Thursday, October 13, 2016

Remos GX, Adventure Flight Aviation Inc., N27GX: Accident occurred October 11, 2016 at private airstrip, Lowell, Benton County, Arkansas

Additional Participating Entity:
Federal Aviation Administration / Flight Standards District Office;  Little Rock, Arkansas

Aviation Accident Final Report - National Transportation Safety Board: https://app.ntsb.gov/pdf

Investigation Docket - National Transportation Safety Board: https://dms.ntsb.gov/pubdms

Aviation Accident Data Summary - National Transportation Safety Board:  https://app.ntsb.gov/pdf

Aviation Accident Factual Report - National Transportation Safety Board: https://app.ntsb.gov/pdf

Adventure Flight Aviation Inc: http://registry.faa.gov/N27GX

NTSB Identification: GAA17CA020 
14 CFR Part 91: General Aviation
Accident occurred Tuesday, October 11, 2016 in Lowell, AR
Probable Cause Approval Date: 07/05/2017
Aircraft: REMOS AIRCRAFT GMBH REMOS GX, registration: N27GX
Injuries: 2 Uninjured.

NTSB investigators used data provided by various entities, including, but not limited to, the Federal Aviation Administration and/or the operator and did not travel in support of this investigation to prepare this aircraft accident report.

According to the pilot, he performed three off-airport, soft-field landings and was landing in a southerly direction. He added that, after the third landing, he turned the aircraft around and took off to the north, “because of all the tall trees on the south end of the strip.” He remarked that the wind was calm on the ground but that, during his takeoff climb, he encountered “wind shear and my airspeed dropped from 50 kts to 30 kts.” He recalled that the airplane struck a tree, descended, and impacted terrain.
According to the nearest METAR from an aerodrome located about 3 miles northeast of the accident site, the wind about the time of the accident was from 210° at 13 kts. The METAR indicated that the prevailing wind throughout the day was a southerly wind.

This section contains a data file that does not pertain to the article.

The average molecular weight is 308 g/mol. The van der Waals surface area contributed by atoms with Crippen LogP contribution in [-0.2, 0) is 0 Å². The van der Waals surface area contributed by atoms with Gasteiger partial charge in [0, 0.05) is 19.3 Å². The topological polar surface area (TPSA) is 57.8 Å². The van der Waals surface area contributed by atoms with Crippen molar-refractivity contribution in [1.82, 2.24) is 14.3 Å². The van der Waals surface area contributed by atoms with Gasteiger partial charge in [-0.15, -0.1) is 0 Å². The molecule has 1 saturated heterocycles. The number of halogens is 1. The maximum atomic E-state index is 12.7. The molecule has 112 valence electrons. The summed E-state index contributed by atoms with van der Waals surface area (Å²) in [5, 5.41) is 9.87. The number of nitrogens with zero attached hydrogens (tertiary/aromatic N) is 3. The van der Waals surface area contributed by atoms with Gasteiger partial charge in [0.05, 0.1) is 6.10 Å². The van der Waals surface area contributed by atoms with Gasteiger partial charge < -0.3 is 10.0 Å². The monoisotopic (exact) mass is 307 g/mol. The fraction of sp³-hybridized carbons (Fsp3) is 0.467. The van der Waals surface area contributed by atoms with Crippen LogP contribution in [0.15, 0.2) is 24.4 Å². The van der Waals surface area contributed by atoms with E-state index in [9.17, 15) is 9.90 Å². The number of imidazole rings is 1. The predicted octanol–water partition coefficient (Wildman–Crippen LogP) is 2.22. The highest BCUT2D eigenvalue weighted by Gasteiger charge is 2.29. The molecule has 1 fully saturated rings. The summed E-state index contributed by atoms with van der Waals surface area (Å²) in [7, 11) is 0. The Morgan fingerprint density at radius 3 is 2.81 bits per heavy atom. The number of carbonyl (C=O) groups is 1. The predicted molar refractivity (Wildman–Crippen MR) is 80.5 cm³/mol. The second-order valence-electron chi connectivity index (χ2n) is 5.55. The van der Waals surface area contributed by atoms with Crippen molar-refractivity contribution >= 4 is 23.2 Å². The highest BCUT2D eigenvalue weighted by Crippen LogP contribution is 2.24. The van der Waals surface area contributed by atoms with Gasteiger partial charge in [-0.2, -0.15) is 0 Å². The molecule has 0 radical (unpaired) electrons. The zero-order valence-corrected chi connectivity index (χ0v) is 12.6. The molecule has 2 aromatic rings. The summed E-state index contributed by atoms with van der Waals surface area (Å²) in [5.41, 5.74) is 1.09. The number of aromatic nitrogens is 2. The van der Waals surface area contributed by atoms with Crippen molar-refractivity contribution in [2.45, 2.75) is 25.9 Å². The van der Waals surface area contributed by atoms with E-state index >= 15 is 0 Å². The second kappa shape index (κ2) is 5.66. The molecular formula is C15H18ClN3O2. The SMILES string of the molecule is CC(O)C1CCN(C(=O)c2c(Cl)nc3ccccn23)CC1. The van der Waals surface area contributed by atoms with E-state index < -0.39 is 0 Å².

According to the Pilot’s Handbook of Aeronautical Knowledge, “Takeoff Performance,” pages 10-14, paragraph 5:

The effect of wind on takeoff distance is large, and proper consideration also must be provided when predicting takeoff distance. The effect of a headwind is to allow the aircraft to reach the lift-off speed at a lower groundspeed while the effect of a tailwind is to require the aircraft to achieve a greater groundspeed to attain the lift-off speed.

A headwind that is 10 percent of the takeoff airspeed will reduce the takeoff distance approximately 19 percent. However, a tailwind that is 10 percent of the takeoff airspeed will increase the takeoff distance approximately 21 percent.

The pilot reported that there were no preaccident mechanical malfunctions or failures with the airplane that would have precluded normal operation.

The National Transportation Safety Board determines the probable cause(s) of this accident as follows:
The pilot’s decision to take off with a prevailing tailwind and insufficient distance to ensure obstacle clearance, which resulted in a collision with a tree. 


















AIRCRAFT:   2008 Remos Aircraft GMBH GX Light Sport SN# 264  N27GX

ENGINE:       Rotax 912 ULS SN# 5651.352

PROPELLER: Unknown composite – destroyed  

APPROXIMATE TOTAL HOURS (estimated TT & TSMO from logbooks or other information):

ENGINE: Estimated at 750 TTSN           

PROPELLER:        Estimated at 750 TTSN        

AIRFRAME: Estimated at 750 TTSN                    

OTHER EQUIPMENT: PFD & MFD EFIS units, Garmin SL-30, GMA-340 Audio panel, Garmin 695, GTX-327 transponder, unknown intercom.            

DESCRIPTION OF ACCIDENT:  On 10/11/2016 aircraft struck trees on takeoff and crashed

DESCRIPTION OF DAMAGES: Extensive damage to fuselage, wings and tail.  Cabin ripped open, landing gear torn out, windshield broken.               

LOCATION OF AIRCRAFT:  Dawson Aircraft in Clinton, AR.             

REMARKS:  Lightsport Airworthiness Certificate, No hobbs meter with digital tach so unable to energize for actual time, times noted are estimated. Avionics in aircraft, indoor storage.   

Read more here:   http://www.avclaims.com/N27GX.htm

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